Teach your puppy the polite way to greet other dogs – calm approach and head-to-butt for a round of getting-to-know-you sniffing. Realize that most adolescent and adult dogs feel compelled to “teach” puppies the ropes (and can appear downright cranky to puppies), so, while of course you must keep your puppy safe, don’t overreact or try to overly manage other dogs’ communications with your puppy. Unless the other dog is truly aggressive or may inadvertently hurt your puppy because it’s too rough, you don’t want your puppy to sense your anxiety about meeting other dogs. An air snap and vocal correction by another dog is simply dog language for “Hey puppy, calm the heck down and get out of my space”. That being said, don’t be shy about stepping between another dog and your puppy, and stepping toward the other dog (to back him off) if you feel the other dog is “dangerous” to puppy. This body language where you “claim” your puppy and force the other dog to move back will be interpreted as strong leadership by both dogs.

“Sit” and “Settle” Commands
While your puppy can learn obedience commands at any time during her life, you can start with the “sit” and “settle” commands as soon as you’d like puppy to start listening to you. These basic commands can keep puppy out of trouble and keep him from being annoying to those who might not want to experience him up close and personal.

Use a food lure to teach “sit,” and be sure to mark the behavior (with a clicker or a “yes!”) the moment puppy’s butt hits the ground. To teach “settle,” say that word whenever puppy is lying calmly and earning attention or treats. Soon your puppy will associate the word “settle” (and calm behavior) with something positive (a treat).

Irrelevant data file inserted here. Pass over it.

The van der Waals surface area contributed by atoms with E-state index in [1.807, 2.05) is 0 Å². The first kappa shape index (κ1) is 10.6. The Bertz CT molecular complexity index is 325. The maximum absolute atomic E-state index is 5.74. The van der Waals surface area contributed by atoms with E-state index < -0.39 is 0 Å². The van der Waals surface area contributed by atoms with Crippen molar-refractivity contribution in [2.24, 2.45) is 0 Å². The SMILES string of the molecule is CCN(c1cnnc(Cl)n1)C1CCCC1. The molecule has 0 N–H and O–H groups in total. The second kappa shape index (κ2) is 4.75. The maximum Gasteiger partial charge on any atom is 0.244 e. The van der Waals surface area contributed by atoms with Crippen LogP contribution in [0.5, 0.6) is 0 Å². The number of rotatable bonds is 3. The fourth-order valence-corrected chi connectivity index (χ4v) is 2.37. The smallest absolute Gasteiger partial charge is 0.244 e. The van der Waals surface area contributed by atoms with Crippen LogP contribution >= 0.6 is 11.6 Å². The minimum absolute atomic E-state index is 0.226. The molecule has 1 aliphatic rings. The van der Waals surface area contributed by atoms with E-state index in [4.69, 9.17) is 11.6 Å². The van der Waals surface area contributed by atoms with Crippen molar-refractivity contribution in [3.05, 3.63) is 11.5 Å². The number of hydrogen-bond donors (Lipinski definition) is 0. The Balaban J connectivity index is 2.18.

Sitting on the dog
A tried-but-true method, “sitting on the dog” is another technique that encourages puppy to learn to self calm. Have a leash on puppy, and sit in a chair with the leash under you. Leave just enough leash so puppy can lay down comfortably at the side of the chair.

Ignore puppy (no talking, touching or eye contact) until and unless puppy lies down. Then immediately pet puppy, giving one long stroke down the back from shoulder to hip and simply say “settle”. This rewards puppy for calm behavior. If puppy gets up, petting and attention stop and ignoring begins again.

With very young puppies, the exercise lasts until he has settled down once or twice.

Bite Inhibition
By 18 weeks of age dogs have developed behaviors and habits relating to biting and using their mouths. Hopefully your puppy spent his early weeks in a litter with his mother and littermates who didn’t hesitate to let him know when he bit too hard. Mouthing is a completely natural and necessary puppy behavior; if a puppy is not allowed to play-bite, he can’t develop reliable bite inhibition. Bite inhibition training requires first teaching the puppy to progressively inhibit the force of its bites until painful puppy play biting is toned down and transformed into gentle puppy mouthing. Then, and only then, do you start teaching puppy to progressively inhibit the incidence of his mouthing. Puppy learns that mouthing is by and large inappropriate and that any pressured bite is absolutely unacceptable.

Puppy classes (or your dog trainer) are a good place to seek advice if you’re concerned about your puppy’s biting behavior.

Remember: training your puppy starts from the moment you bring her home. Combine basic training how-to’s with patience and consistency and you’ll be on your way to a well-mannered dog.

Have a dog training question? Send it to ann@localbark.com. It might make a good column!